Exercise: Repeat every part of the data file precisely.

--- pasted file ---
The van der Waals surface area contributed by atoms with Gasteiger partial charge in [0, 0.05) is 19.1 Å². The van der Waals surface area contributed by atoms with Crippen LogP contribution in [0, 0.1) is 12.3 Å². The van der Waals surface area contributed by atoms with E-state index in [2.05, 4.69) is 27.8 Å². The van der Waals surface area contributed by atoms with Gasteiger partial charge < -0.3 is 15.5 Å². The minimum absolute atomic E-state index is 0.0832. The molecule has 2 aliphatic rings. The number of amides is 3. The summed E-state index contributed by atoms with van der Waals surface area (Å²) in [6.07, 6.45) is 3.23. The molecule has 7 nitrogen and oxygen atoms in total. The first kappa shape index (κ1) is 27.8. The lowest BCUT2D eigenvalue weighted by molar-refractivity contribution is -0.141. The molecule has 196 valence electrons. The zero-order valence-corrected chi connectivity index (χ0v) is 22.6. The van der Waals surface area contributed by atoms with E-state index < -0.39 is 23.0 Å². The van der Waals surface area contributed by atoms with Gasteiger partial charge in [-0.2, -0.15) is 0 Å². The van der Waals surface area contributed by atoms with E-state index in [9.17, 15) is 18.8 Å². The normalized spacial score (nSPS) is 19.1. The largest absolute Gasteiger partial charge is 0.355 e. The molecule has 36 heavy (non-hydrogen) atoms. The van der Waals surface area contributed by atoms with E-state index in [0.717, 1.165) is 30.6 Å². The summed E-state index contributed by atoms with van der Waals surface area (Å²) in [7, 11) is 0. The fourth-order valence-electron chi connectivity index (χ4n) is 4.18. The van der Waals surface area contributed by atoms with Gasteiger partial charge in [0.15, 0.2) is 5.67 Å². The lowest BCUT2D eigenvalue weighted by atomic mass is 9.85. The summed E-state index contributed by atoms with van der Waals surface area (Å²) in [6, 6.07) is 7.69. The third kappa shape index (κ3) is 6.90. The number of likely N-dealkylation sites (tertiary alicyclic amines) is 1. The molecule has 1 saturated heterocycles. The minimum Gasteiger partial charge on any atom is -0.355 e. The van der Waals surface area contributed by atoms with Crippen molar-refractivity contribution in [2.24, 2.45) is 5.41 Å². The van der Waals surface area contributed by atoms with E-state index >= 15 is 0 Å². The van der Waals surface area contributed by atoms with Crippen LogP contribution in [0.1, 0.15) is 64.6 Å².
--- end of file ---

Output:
The van der Waals surface area contributed by atoms with Gasteiger partial charge in [0, 0.05) is 19.1 Å². The van der Waals surface area contributed by atoms with Crippen LogP contribution in [0, 0.1) is 12.3 Å². The van der Waals surface area contributed by atoms with E-state index in [2.05, 4.69) is 27.8 Å². The van der Waals surface area contributed by atoms with Gasteiger partial charge < -0.3 is 15.5 Å². The minimum absolute atomic E-state index is 0.0832. The molecule has 2 aliphatic rings. The number of amides is 3. The summed E-state index contributed by atoms with van der Waals surface area (Å²) in [6.07, 6.45) is 3.23. The molecule has 7 nitrogen and oxygen atoms in total. The first kappa shape index (κ1) is 27.8. The lowest BCUT2D eigenvalue weighted by molar-refractivity contribution is -0.141. The molecule has 196 valence electrons. The zero-order valence-corrected chi connectivity index (χ0v) is 22.6. The van der Waals surface area contributed by atoms with E-state index < -0.39 is 23.0 Å². The van der Waals surface area contributed by atoms with Gasteiger partial charge in [-0.2, -0.15) is 0 Å². The van der Waals surface area contributed by atoms with E-state index in [9.17, 15) is 18.8 Å². The normalized spacial score (nSPS) is 19.1. The largest absolute Gasteiger partial charge is 0.355 e. The molecule has 36 heavy (non-hydrogen) atoms. The van der Waals surface area contributed by atoms with E-state index in [0.717, 1.165) is 30.6 Å². The summed E-state index contributed by atoms with van der Waals surface area (Å²) in [7, 11) is 0. The fourth-order valence-electron chi connectivity index (χ4n) is 4.18. The van der Waals surface area contributed by atoms with Gasteiger partial charge in [0.15, 0.2) is 5.67 Å². The lowest BCUT2D eigenvalue weighted by atomic mass is 9.85. The summed E-state index contributed by atoms with van der Waals surface area (Å²) in [6, 6.07) is 7.69. The third kappa shape index (κ3) is 6.90. The number of likely N-dealkylation sites (tertiary alicyclic amines) is 1. The molecule has 1 saturated heterocycles. The minimum Gasteiger partial charge on any atom is -0.355 e. The van der Waals surface area contributed by atoms with Crippen molar-refractivity contribution in [2.24, 2.45) is 5.41 Å². The van der Waals surface area contributed by atoms with E-state index >= 15 is 0 Å². The van der Waals surface area contributed by atoms with Crippen LogP contribution in [0.1, 0.15) is 64.6 Å².